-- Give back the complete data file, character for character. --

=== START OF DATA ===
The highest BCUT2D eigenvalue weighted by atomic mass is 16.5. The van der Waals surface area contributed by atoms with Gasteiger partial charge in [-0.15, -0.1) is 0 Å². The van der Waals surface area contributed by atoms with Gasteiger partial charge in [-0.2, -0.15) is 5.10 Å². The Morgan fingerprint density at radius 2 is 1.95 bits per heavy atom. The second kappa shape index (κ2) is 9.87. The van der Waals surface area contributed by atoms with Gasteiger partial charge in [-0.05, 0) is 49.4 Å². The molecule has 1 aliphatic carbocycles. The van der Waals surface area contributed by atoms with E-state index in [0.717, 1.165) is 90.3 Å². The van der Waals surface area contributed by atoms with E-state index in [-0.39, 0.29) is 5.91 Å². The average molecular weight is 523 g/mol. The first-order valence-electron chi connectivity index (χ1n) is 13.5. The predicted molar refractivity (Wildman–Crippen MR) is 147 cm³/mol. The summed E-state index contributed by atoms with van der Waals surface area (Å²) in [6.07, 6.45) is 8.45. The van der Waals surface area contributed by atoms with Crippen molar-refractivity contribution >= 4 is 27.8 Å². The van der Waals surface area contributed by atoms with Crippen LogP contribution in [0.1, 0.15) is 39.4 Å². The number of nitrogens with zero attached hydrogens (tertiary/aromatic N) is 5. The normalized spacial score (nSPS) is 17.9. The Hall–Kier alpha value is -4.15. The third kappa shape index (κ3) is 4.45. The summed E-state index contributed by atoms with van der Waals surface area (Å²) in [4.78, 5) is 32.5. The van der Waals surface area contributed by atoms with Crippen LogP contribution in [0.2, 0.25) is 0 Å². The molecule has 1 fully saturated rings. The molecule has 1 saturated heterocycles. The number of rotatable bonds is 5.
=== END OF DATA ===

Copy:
The highest BCUT2D eigenvalue weighted by atomic mass is 16.5. The van der Waals surface area contributed by atoms with Gasteiger partial charge in [-0.15, -0.1) is 0 Å². The van der Waals surface area contributed by atoms with Gasteiger partial charge in [-0.2, -0.15) is 5.10 Å². The Morgan fingerprint density at radius 2 is 1.95 bits per heavy atom. The second kappa shape index (κ2) is 9.87. The van der Waals surface area contributed by atoms with Gasteiger partial charge in [-0.05, 0) is 49.4 Å². The molecule has 1 aliphatic carbocycles. The van der Waals surface area contributed by atoms with E-state index in [0.717, 1.165) is 90.3 Å². The van der Waals surface area contributed by atoms with E-state index in [-0.39, 0.29) is 5.91 Å². The average molecular weight is 523 g/mol. The first-order valence-electron chi connectivity index (χ1n) is 13.5. The predicted molar refractivity (Wildman–Crippen MR) is 147 cm³/mol. The summed E-state index contributed by atoms with van der Waals surface area (Å²) in [6.07, 6.45) is 8.45. The van der Waals surface area contributed by atoms with Crippen molar-refractivity contribution >= 4 is 27.8 Å². The van der Waals surface area contributed by atoms with Crippen LogP contribution in [0.1, 0.15) is 39.4 Å². The number of nitrogens with zero attached hydrogens (tertiary/aromatic N) is 5. The normalized spacial score (nSPS) is 17.9. The Hall–Kier alpha value is -4.15. The third kappa shape index (κ3) is 4.45. The summed E-state index contributed by atoms with van der Waals surface area (Å²) in [4.78, 5) is 32.5. The van der Waals surface area contributed by atoms with Crippen LogP contribution in [0.2, 0.25) is 0 Å². The molecule has 1 fully saturated rings. The molecule has 1 saturated heterocycles. The number of rotatable bonds is 5.